A delicious mushroom and red wine jus which can be served with all kinds of red meat or with vegetarian bakes
- 200 ml Red Wine
- 200 ml Stock I used vegetable stock because I didn't want to overpower the lamb.
- 40 g Unsalted Butter
- 2 cloves Garlic crushed or finely chopped
- 1 small Onion or Shallot finely chopped
- 15 g Dried Porcini Mushrooms soaked in 30 ml of warm water for at least 20 minutes
- 1 Sprig Fresh Rosemary
- 1 Bayleaf
- Salt and Pepper to Taste
- 1-2 tsp Aged Balsamic Vinegar
Melt half the butter in a small pan over a low heat
Add the crushed garlic and finely chopped onion or shallot, together with the rosemary and bay leaf.
Cook over a low to medium heat until the edges of the onion just start to caramelise
Pour in the wine and bring to a gentle simmer. Reduce down by 50% (about 15 minutes)
Add the stock, the water from soaking the mushrooms and the chopped mushrooms themselves and season as necessary. Take care not to add too much salt at this stage as the mixture still needs to reduce down.
Simmer for 15-20 minutes till the mixture has reduced by half again
Add 1-2 teaspoons of aged balsamic vinegar and taste. Season as necessary
Either strain for a light jus or remove the herbs and blitz the remaining mixture till smooth
Stir through the remaining butter and put to one side until you need it.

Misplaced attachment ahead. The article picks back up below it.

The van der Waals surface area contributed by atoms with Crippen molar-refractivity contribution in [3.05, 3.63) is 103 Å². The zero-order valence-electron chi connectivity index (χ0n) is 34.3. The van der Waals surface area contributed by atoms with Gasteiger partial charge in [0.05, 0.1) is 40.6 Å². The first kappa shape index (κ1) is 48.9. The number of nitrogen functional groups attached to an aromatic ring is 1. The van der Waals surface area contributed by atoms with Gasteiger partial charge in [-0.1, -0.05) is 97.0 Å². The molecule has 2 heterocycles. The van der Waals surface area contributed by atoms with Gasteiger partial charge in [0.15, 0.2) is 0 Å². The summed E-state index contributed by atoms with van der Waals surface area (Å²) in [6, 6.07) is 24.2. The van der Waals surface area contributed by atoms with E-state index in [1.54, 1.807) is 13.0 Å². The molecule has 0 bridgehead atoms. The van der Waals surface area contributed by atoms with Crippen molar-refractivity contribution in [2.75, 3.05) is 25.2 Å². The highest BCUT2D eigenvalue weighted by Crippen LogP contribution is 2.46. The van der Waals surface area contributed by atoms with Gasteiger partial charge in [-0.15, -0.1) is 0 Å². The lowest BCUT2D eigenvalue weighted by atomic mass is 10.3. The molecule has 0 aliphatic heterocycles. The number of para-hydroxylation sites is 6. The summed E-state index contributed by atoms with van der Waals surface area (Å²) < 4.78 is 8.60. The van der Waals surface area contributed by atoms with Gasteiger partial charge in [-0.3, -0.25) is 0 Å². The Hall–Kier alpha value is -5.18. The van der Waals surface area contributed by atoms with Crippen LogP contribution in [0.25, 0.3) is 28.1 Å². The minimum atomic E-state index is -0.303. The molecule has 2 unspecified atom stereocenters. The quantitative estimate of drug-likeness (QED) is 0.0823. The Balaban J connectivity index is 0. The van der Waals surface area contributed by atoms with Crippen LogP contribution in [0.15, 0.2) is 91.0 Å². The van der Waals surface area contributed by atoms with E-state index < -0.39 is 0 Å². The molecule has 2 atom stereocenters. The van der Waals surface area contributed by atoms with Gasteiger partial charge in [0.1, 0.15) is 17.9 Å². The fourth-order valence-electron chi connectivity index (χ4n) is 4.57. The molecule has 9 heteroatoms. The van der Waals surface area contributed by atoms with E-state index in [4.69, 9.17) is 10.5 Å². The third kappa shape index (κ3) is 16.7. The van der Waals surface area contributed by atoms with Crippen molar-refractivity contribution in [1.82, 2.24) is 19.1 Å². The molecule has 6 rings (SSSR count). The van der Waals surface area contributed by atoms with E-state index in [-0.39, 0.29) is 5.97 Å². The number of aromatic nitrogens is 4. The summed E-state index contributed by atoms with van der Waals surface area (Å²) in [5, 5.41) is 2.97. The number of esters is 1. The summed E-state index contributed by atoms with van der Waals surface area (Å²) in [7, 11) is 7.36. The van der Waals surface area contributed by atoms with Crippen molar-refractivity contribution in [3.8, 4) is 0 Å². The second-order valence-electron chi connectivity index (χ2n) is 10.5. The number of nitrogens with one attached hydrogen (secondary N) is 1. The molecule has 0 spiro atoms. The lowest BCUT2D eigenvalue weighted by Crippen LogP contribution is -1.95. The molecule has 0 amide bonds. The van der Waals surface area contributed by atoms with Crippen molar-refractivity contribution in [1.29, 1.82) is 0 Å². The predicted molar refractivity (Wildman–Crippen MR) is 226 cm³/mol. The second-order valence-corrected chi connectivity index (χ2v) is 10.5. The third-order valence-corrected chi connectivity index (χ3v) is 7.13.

The jus can safely be made in advance and frozen for a couple of months or kept in the fridge for 3 days.
I made the mushroom and red wine jus in advance so cooking dinner was actually really straightforward. The joy of this kind of roast meat is that there’s a real wow effect with very little effort. When I make the dish again, I think I’d probably try cooking it to medium pink by cutting the oven time by 5 minutes. And, there’s a little child in me that wanted paper trim crowns for each of the bones. But, for a first attempt at cooking a crown of lamb, I don’t think I did too badly. Or is it just a testament to the quality of the produce from Donald Russell? Why not try for yourself the next time you have a special meal to make.
To find out more about Donald Russell products check their website
Disclosure: I was gifted the Crown of Lamb by Donald Russell for the purpose of writing this review. All content is editorially given.
Looking for something different? Here are a few recipes you might like to try out
– I love game and you can buy frozen pheasant breast fillets all the year round from Donald Russell. Why not try my pheasant breast in white wine sauce
– Spicy pork tostadas are an easy supper dish you make with pork fillet or tenderloin – one of those undervalued cuts of meat you can buy at a reasonable price from Donald Russell
– Finally, a skinny Toad in the Hole made with real butcher’s sausages is something quite special. Pick Donald Russell Beef Sausages if you are trying to keep the calories down